The Government’s decision to shut down up to eight regional courthouses, some supposedly only temporarily for seismic reasons, looks unlikely to be reversed, Labour’s Justice spokesperson Jacinda Ardern says.“The move has hit these regions hard, but appears to be a… ...
    1 week ago
  • A Victory for Te Tiriti o Waitangi
    This week my partner, who has a number of professions, was doing an archaeological assessment for a District Council. He showed me the new rules around archaeologists which require them to demonstrate “sufficient skill and competency in relation to Māori… ...
    GreensBy Catherine Delahunty MP
    1 week ago
  • Tough bar set for Ruataniwha dam
     Today’s final decision by the Tukituki Catchment Board of Inquiry is good news for the river and the environment, says Labour’s Water spokesperson Meka Whaitiri. “Setting a strict level of dissolved nitrogen in the catchment’s waters will ensure that the… ...
    1 week ago
  • Minister for Women and National missing the mark – part two
    The Minister for Women was in front of the select committee yesterday answering questions about her plans for women. Some useful context is that we used to have a Pay and Employment Equity Unit within the then Department of Labour… ...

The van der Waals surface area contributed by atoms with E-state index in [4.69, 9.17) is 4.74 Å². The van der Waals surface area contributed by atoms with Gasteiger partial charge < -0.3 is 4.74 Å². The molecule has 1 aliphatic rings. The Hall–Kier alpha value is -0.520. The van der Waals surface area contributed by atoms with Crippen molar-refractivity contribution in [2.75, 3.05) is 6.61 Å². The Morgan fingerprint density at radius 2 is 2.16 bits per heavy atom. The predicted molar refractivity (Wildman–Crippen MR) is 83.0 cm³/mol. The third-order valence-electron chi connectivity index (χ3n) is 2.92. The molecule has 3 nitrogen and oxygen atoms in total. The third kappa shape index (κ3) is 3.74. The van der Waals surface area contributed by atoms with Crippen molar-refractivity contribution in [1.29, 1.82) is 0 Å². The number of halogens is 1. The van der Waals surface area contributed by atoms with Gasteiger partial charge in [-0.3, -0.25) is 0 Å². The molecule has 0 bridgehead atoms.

GreensBy Jan Logie MP
    1 week ago
  • Lavish penthouse spend confirms culture of extravagance
    At the same time thousands of New Zealanders are being locked out of the property market, the Government is spending up on a lavish New York penthouse for its diplomats, Labour’s Foreign Affairs spokesperson David Shearer says. News that taxpayers… ...
    1 week ago
  • Māori Television exodus cause for concern
    The shock departure of yet another leading journalist from the Native Affairs team raises further concern the Board and Chief Executive are dissatisfied with the team’s editorial content, says Labour’s Māori Development spokesperson Nanaia Mahuta. “Annabelle Lee is an experienced… ...
    1 week ago
  • Million-plus car owners to pay too much ACC
    More than a million car owners will pay higher ACC motor vehicle registration than necessary from July, Labour’s ACC spokesperson Sue Moroney says. “During a select committee hearing this morning it was revealed that car owners would have been charged… ...
    1 week ago
  • Bill will restore democracy to local councils
    A new Labour Member’s Bill will restore democracy to local authorities and stop amalgamations being forced on councils. Napier MP Stuart Nash’s Local Government Act 2002 (Greater Local Democracy) Bill will be debated by Parliament after being pulled from the… ...
    2 weeks ago
  • Minister for Women again misses the mark – part one
    Yesterday I asked the Minister for Women about the government’s poor performance on it’s own target of appointing women to 45% of state board positions. I challenged why she’d put out a media release celebrating progress this year when the… ...
    GreensBy Jan Logie MP
    2 weeks ago
  • Banks enter Dragon’s Den in pitch for Government’s mental health experi...